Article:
Grammar Dalek: fifteen rules for better writing

My name is Salvageable, and I am a Grammar Dalek.

Most of the blogs I read are very literate, interesting as well as well-written. Even the best writers, though, sometimes make mistakes. When writers confuse its with it’s or their with there, I am ready to shoot first and ask questions later. Rather than punishing writers as they deserve, I am prepared to offer a second chance. Socrates and Confucius both believed that people break the rules because they don’t know the rules. Because people naturally want to be happy, they will do the right thing if they know what is right to do. As a public service, therefore, I am pleased to offer fifteen rules for better writing. I do not claim that this list is a new idea—many of these have been floating around for decades. I offer this list, though, in the hopes that these rules will be followed and I will not have to exterminate you.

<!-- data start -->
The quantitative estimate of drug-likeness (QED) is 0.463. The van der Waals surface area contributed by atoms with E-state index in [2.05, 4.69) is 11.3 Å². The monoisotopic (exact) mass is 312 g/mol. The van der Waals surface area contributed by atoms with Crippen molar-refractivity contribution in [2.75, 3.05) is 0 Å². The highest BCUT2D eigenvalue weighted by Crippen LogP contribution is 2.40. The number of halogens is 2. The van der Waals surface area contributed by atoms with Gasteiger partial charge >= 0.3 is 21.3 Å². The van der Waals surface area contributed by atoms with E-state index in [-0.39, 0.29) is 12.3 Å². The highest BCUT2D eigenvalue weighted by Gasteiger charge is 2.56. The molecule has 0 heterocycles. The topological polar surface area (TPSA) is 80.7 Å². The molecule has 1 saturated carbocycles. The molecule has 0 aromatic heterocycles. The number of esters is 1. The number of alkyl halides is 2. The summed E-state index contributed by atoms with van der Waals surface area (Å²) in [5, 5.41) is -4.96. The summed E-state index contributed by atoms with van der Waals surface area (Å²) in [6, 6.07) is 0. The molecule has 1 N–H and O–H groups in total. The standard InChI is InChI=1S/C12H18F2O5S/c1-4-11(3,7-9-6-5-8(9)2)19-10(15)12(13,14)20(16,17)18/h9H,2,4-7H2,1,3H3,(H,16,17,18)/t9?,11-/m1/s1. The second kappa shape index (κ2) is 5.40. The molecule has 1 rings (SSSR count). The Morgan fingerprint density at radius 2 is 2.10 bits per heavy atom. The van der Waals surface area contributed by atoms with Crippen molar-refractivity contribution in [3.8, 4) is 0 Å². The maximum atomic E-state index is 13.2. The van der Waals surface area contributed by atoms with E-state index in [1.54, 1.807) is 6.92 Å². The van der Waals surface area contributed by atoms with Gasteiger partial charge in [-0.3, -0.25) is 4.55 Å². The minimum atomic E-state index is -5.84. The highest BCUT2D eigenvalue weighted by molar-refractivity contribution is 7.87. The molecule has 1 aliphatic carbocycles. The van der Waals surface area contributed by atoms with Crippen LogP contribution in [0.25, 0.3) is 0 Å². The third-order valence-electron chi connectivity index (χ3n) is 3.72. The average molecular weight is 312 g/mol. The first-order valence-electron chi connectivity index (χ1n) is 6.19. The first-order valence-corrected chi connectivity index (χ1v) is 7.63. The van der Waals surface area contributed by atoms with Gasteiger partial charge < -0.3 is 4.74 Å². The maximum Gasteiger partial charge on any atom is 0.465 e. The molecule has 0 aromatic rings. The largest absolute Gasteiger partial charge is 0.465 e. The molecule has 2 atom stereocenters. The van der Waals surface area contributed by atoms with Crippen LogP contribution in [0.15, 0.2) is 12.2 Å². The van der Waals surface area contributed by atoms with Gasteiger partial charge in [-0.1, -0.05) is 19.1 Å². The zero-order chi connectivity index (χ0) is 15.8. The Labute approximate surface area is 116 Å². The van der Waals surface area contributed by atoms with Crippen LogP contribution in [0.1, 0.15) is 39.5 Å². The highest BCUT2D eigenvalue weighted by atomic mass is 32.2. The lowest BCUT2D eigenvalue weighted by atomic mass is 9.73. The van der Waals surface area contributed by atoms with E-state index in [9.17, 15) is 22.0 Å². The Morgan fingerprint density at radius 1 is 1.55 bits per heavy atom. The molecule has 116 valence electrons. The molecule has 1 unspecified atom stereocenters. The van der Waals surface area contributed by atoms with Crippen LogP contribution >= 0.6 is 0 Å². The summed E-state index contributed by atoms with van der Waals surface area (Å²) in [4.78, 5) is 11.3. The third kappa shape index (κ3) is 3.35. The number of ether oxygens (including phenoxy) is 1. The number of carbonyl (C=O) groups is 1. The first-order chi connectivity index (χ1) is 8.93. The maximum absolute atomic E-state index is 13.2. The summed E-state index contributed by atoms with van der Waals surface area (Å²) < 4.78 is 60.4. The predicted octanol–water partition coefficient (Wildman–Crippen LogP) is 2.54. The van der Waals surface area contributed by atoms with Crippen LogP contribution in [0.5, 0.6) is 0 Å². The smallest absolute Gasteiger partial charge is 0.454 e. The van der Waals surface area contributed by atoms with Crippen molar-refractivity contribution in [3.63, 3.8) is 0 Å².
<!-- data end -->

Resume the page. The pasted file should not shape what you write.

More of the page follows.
• Don’t use no double negatives.
  • Be careful to use apostrophe’s correctly.
  • Avoid repetitive redundancy.
  • Also avoid run-on sentences they are hard to read and make you sound foolish
  • Make sure that each verb and each pronoun agree with their subjects or antecedents.
  • Don’t use commas, which aren’t necessary.
  • Don’t abbrev.
  • A writer should try to maintain a consistent style, especially when composing a list.
  • Eschew obfuscation.
  • About sentence fragments. Don’t.
  • Join clauses good like a conjunctive should.
  • Check to see if you any words out.
  • After checking your grammar, check your math.
  • Last but not least, avoid dog-tired clichés like the plague.

I sincerely hope that all these rules will be obeyed, and the universe will become a more harmonious and coherent place. (By the way, these are examples of “fumblerules,” many more of which can be found when searching the internet.) J.